Dem Impeachment Case Leans on Legal Scholar Who Says Their Use of His Position is Based on Erroneous CNN Claim.

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Democrats invoked the words of legal analyst Jonathan Turley in their opening statement on the second impeachment of President Donald J. Trump. The only problem? Turley says they’ve misrepresented him as a result of a falsehood perpetuated (and uncorrected) during a CNN interview. 

Rep. Neguse (D-CO) – one of the Democrat impeachment managers – leant on a 21-year-old case made by Turley advocating for the post-presidential impeachment of Donald Trump.

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Turley’s work on this matter, they claim, is key. But Turley himself says they got it wrong.

Rep. Neguse cited a 21-year-old piece of work by Turley and tried to pass it off as a few weeks old. Turley – who says his views have now “evolved” – corrected the claim on Twitter and undermining a key component of the Democrat case:

Turley recently wrote:

In my 1999 Duke Law Journal article on impeachment, I wrote that “[t]he Senate majority, however, was correct in its view that impeachments historically extended to former officials, such as Warren Hastings.” See Jonathan Turley, Senate Trials and Factional Disputes: Impeachment as a Madisonian Device, 49 Duke Law Journal 1-146 (1999)(emphasis added). Strangely, some have cited that line to show that I have changed my position on the subject. It doesn’t. It indeed was used retroactively in Great Britain as a historical matter, which I have always acknowledged. Yet, there are significant differences in the use of impeachment in both countries. Indeed, the colonial impeachments were strikingly different in many respects. As I noted in the Duke article, “Even if the only penalty is disqualification from future office, the open presentation of the evidence and witnesses represents the very element that was missing in colonial impeachments.”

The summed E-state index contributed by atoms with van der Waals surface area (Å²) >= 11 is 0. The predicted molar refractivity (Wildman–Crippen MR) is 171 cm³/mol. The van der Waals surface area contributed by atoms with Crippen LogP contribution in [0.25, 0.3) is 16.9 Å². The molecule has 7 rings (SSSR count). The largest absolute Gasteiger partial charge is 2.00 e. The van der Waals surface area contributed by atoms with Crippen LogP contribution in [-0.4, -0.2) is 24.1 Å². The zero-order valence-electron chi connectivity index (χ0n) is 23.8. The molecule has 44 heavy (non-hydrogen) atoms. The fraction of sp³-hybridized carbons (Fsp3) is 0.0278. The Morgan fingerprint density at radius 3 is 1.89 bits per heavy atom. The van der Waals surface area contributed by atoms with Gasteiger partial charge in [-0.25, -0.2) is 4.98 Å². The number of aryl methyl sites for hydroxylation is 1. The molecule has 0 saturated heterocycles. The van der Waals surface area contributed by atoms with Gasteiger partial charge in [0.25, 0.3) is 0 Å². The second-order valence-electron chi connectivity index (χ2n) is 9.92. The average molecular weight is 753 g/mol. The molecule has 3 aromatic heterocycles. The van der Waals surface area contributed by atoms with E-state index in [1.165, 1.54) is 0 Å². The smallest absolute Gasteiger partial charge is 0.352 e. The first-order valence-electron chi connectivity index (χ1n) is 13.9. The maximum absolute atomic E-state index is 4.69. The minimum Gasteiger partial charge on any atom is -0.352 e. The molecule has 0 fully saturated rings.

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Indeed Turley walked his audience through lawyer Laurence Tribe’s own partisan about-face on the issue recently, revealing how Tribe once stood against retroactive prosecutions but now – for Trump – agrees with them. Tribe once wrote:

“Removing a President, even just impeaching him, paralyzes the country. Removing him decapitates a coordinate branch. And remember that the President’s limited term provides a kind of check, and if the check fails, he can be prosecuted when he leaves. To impeach on the novel basis suggested here when we have impeached only one President in our history, and we have lived to see that action universally condemned; and when we have the wisdom not to impeach Presidents Reagan or Bush over Iran-Contra; and when we have come close to impeaching only one other President for the most wide-ranging abuse of presidential power subversive of the Constitution would lower the bar dramatically, would trivialize a vital check.”

It was Tribe who first claimed Turley agreed with retroactive impeachments in a recent interview. Turley’s views on the matter were over 20 years ago, when Tribe’s own views were the polar opposite.

In other words, the Democrat impeachment managers appear to have included untrue comments about Turley’s current position not on the basis of what Turley actually said, but what Tribe claimed Turley had said in a CNN interview.

I even went back and found the clip, which features Tribe calling Turley a hack, then attributing a statement from 21 years ago to “not so long ago.”

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Raheem J. Kassam

Raheem Kassam is the Editor-in-Chief of the National Pulse, and former senior advisor to Brexit leader Nigel Farage. Kassam is the best-selling author of 'No Go Zones' and 'Enoch Was Right', a co-host at the War Room: Impeachment podcast, a Lincoln fellow at the Claremont Institute, and a fellow at the Bow Group think tank. Kassam is an academic advisory board member at the Institut des Sciences Sociales, Economiques et Politiques in Lyon, France. He resides in Washington, D.C.